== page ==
The Rockets, coached by Kelvin Sampson in the absence of Kevin McHale, blew this one.  Jeremy Lin gave an utterly average performance, marked by turnovers and missed jump shots – notably a wide open three which would have put the Rockets into a two point lead with seconds remaining, but ended up a good foot short.  Of course, Lin has been distinctly average against the fast-paced Heat defence in the past, but this was a worrying performance for Rockets fans who will be deeply conscious of the fact that this is the point guard upon which their franchise will depend for at least the next two seasons.

The Rockets offence descended into “give the ball to Harden and get out of the way” late on which rather betrayed a lack of ideas.  Particularly baffling was Sampson’s decision to take Asik, traditionally a poor free throw shooter who had belied the stats with an 11-14 performance, out of the game late.  Following Lin’s missed three, the Heat fouled Wade, another who has not always been clutch from the stripe, who proceeded to miss both only for Chris Bosh to claim the rebound.  Bosh was quickly fouled and made both, leaving the Rockets down three with eight second remaining.  Harden forced a three which missed and the game was over.  Had Asik been in, undoubtedly he would have claimed his fifteenth rebound of the night and given the Rockets the option to go for a layup to win, rather than a three to tie.

Rockets players react to the suggestion that Lin is the team’s superstar.

Lebron James came up huge, with 38 points which included 5-8 from the arc.  After that game Lebron was actually shooting 52% from three this season, which clearly will drop over the course of the season (it’s still at 44%), but if James is now a decent three point shooter, one has to ask: what else is there for him to do?

Here’s the problem.

The loudest cheer of the night, right up until Chandler Parsons hit back to back three’s in the fourth quarter to cap another career performance for the second year man out of Florida, was during player introductions and for the very first player introduced: Lebron James.  Young fans, from Houston no less, were not wearing Jeremy Lin or James Harden jerseys; they were wearing Dwyane Wade and Lebron James jerseys.

The problem is that a new generation of fans is growing up as Miami Heat fans, even though they have NBA teams in their home towns.  This is a significant problem for a large-market-but-average-performing side like the Houston Rockets.  True, the western conference teams only play Miami at home once a season, but what is the evidence that these fans are coming back to see any other games?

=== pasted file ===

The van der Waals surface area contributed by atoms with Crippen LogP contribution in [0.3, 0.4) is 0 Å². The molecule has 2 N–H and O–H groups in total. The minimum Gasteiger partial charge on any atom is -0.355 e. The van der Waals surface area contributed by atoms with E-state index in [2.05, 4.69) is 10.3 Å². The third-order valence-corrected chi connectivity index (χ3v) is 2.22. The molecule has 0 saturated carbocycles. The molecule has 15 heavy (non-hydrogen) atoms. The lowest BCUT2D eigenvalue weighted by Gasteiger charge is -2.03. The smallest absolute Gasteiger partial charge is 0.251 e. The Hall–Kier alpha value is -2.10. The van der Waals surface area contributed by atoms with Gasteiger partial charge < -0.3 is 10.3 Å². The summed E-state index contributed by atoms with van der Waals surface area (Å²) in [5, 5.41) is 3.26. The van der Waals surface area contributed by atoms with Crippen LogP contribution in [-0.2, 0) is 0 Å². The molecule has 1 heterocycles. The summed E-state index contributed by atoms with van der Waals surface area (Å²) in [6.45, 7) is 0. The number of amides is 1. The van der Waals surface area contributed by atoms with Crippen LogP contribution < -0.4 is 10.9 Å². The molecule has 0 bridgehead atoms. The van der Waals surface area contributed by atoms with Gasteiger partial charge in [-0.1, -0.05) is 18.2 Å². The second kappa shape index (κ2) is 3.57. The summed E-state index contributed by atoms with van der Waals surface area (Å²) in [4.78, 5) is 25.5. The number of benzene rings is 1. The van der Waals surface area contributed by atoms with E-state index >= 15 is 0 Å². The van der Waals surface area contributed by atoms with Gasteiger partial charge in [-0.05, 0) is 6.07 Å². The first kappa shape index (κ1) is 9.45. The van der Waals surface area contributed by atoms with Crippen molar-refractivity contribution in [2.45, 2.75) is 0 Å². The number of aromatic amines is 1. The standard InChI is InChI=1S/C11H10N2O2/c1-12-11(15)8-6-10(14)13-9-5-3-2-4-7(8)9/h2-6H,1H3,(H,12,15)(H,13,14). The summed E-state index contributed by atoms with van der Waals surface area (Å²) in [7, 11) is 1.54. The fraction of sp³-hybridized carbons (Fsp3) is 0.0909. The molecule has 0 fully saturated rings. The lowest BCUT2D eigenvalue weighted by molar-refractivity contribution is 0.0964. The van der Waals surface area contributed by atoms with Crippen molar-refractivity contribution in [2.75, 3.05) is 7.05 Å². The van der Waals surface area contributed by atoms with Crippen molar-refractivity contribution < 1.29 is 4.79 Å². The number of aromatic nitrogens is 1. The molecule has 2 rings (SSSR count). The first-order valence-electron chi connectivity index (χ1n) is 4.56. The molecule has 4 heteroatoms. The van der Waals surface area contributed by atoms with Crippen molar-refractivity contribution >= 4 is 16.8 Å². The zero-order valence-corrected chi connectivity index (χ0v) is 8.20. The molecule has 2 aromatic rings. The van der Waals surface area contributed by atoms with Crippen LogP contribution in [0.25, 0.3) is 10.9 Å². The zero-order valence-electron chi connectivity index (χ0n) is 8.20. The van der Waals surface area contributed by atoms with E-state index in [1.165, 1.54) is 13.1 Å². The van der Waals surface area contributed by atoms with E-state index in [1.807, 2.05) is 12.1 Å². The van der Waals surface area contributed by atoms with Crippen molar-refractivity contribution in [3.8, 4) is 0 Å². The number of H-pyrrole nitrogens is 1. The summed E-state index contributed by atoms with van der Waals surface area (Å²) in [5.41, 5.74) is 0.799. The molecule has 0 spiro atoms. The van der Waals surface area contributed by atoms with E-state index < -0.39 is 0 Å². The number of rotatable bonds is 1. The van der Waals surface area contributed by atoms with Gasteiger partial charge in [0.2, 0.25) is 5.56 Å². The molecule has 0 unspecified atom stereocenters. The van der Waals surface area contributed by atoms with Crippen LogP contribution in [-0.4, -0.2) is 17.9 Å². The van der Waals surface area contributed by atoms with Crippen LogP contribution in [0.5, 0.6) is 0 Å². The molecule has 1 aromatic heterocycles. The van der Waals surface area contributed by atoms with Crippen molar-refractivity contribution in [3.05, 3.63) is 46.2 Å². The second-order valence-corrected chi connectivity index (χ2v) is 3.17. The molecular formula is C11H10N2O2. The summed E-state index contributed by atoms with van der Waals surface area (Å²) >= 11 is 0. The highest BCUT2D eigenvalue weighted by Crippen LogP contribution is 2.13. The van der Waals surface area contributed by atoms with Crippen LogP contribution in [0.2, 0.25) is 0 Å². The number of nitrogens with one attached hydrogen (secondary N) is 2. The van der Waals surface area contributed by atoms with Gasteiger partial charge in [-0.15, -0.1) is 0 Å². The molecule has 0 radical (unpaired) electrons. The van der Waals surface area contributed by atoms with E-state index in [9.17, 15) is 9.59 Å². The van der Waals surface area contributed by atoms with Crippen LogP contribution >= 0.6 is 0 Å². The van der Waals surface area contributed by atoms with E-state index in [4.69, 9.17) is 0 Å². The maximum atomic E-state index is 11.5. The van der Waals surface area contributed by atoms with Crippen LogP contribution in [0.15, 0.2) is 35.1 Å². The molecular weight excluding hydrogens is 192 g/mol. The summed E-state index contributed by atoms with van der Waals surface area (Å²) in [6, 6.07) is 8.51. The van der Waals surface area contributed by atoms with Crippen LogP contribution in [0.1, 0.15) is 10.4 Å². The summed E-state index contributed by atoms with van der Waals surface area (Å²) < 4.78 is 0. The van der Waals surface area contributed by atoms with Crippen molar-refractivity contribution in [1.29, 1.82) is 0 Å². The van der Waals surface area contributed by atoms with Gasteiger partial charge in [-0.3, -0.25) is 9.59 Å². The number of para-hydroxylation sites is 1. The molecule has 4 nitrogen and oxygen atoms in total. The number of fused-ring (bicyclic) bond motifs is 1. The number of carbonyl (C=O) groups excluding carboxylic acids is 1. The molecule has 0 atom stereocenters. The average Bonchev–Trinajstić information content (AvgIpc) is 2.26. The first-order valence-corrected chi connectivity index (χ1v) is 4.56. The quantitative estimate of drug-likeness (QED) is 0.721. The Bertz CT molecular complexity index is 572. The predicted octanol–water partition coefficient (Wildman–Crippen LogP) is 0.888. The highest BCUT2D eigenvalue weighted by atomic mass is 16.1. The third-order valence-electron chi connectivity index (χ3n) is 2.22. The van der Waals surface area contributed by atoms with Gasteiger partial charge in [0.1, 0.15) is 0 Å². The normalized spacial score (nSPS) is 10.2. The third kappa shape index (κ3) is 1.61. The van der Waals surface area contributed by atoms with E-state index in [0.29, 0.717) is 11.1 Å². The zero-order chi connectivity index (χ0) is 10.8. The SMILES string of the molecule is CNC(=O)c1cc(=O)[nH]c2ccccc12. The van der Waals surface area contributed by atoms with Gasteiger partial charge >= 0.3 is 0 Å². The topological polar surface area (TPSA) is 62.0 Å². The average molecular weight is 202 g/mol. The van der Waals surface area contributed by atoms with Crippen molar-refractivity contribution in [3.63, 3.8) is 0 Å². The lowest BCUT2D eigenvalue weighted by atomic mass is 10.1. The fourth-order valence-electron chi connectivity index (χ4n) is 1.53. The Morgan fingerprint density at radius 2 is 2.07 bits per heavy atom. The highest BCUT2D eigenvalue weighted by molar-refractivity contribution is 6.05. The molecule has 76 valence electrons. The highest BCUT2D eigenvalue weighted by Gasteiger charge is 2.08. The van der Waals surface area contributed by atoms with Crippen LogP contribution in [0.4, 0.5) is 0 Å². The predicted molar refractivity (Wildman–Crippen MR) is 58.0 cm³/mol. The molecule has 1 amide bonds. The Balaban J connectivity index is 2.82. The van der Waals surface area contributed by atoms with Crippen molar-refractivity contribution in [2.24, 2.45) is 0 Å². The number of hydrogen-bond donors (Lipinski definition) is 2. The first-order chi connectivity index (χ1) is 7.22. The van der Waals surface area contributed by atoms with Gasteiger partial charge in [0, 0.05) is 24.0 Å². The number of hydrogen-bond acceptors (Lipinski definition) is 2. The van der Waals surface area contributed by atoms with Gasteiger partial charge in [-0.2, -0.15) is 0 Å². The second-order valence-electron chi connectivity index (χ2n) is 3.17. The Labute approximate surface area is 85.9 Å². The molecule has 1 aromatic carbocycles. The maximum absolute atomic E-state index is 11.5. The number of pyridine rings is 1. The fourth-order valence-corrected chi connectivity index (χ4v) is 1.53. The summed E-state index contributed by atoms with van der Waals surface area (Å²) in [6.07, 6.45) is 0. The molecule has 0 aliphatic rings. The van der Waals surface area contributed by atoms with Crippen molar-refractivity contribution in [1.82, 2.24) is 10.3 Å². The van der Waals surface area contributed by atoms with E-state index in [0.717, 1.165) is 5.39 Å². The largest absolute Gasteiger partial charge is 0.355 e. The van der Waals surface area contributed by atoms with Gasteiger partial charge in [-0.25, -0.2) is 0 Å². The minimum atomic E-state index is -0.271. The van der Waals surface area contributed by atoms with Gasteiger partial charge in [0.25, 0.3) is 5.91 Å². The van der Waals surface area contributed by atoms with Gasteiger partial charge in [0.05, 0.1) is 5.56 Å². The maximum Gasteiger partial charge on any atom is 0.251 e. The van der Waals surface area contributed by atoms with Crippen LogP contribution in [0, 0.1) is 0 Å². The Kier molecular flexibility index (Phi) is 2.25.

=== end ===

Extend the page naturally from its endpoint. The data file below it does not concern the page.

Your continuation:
Of course there will always be an element of “away” support at most NBA games.  The nature of the United States economy means that people tend to move around for college, work, or life in general so they will of course attend the games in which their home town team is playing in their city of residence.  What is hard to accept is that all of these fans were Miami natives.

If you have good cause to support Miami – and by that I don’t mean that you simply wanted to support the team with the best players in the league – then okay.  If you just chose them for no good reason, I would encourage you to support another team.  If nothing else, you’ll be the only dude at basketball training in a Bobcats jersey.


Andrew was something of a latecomer to the game of basketball, having given up rugby after leaving high school. Joining Edinburgh’s fabled Pentland Tigers, he quickly moved on to the East Lothian Peregrines in the Scottish national league before moving to Belfast where he played with Queens and then with Belfast Star. After a year in the superleague, he moved back to Scotland and played with the Scottish Rocks in the BBL. He “retired” (the McDermott rule for using the word “retire” instead of “stopped playing” does require you to have been paid to play, so technically he retired) and moved to Seattle where he began life as an academic, which currently sees him working at University College Dublin. He is a legitimate non-frontrunning Miami Heat fan, having taken up following the team in 2001.